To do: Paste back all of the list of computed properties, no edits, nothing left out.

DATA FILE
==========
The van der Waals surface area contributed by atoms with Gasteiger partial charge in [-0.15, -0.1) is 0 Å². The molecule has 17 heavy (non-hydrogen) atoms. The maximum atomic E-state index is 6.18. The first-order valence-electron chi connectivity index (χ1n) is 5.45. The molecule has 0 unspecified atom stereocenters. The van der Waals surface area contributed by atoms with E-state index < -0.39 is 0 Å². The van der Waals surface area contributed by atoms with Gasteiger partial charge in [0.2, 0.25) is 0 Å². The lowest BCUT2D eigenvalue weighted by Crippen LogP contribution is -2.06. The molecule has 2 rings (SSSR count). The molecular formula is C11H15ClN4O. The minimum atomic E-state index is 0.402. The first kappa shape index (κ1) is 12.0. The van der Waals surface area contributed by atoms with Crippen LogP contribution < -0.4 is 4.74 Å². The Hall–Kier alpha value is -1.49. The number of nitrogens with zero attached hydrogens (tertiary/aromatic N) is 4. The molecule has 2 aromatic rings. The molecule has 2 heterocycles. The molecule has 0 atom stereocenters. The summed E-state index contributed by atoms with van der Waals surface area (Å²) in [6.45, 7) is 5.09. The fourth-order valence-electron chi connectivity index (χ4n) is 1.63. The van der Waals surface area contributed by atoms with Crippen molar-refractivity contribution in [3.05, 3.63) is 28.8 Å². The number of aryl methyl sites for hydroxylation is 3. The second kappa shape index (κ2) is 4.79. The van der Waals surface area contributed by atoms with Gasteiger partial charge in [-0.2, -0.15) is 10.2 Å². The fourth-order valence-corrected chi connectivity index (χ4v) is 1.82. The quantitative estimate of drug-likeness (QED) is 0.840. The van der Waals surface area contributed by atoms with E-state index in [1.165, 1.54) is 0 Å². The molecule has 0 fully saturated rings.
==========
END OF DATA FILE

The van der Waals surface area contributed by atoms with Gasteiger partial charge in [-0.15, -0.1) is 0 Å². The molecule has 17 heavy (non-hydrogen) atoms. The maximum atomic E-state index is 6.18. The first-order valence-electron chi connectivity index (χ1n) is 5.45. The molecule has 0 unspecified atom stereocenters. The van der Waals surface area contributed by atoms with E-state index < -0.39 is 0 Å². The van der Waals surface area contributed by atoms with Gasteiger partial charge in [0.2, 0.25) is 0 Å². The lowest BCUT2D eigenvalue weighted by Crippen LogP contribution is -2.06. The molecule has 2 rings (SSSR count). The molecular formula is C11H15ClN4O. The minimum atomic E-state index is 0.402. The first kappa shape index (κ1) is 12.0. The van der Waals surface area contributed by atoms with Crippen LogP contribution < -0.4 is 4.74 Å². The Hall–Kier alpha value is -1.49. The number of nitrogens with zero attached hydrogens (tertiary/aromatic N) is 4. The molecule has 2 aromatic rings. The molecule has 2 heterocycles. The molecule has 0 atom stereocenters. The summed E-state index contributed by atoms with van der Waals surface area (Å²) in [6.45, 7) is 5.09. The fourth-order valence-electron chi connectivity index (χ4n) is 1.63. The van der Waals surface area contributed by atoms with Crippen molar-refractivity contribution in [3.05, 3.63) is 28.8 Å². The number of aryl methyl sites for hydroxylation is 3. The second kappa shape index (κ2) is 4.79. The van der Waals surface area contributed by atoms with Gasteiger partial charge in [-0.2, -0.15) is 10.2 Å². The fourth-order valence-corrected chi connectivity index (χ4v) is 1.82. The quantitative estimate of drug-likeness (QED) is 0.840. The van der Waals surface area contributed by atoms with E-state index in [1.165, 1.54) is 0 Å². The molecule has 0 fully saturated rings.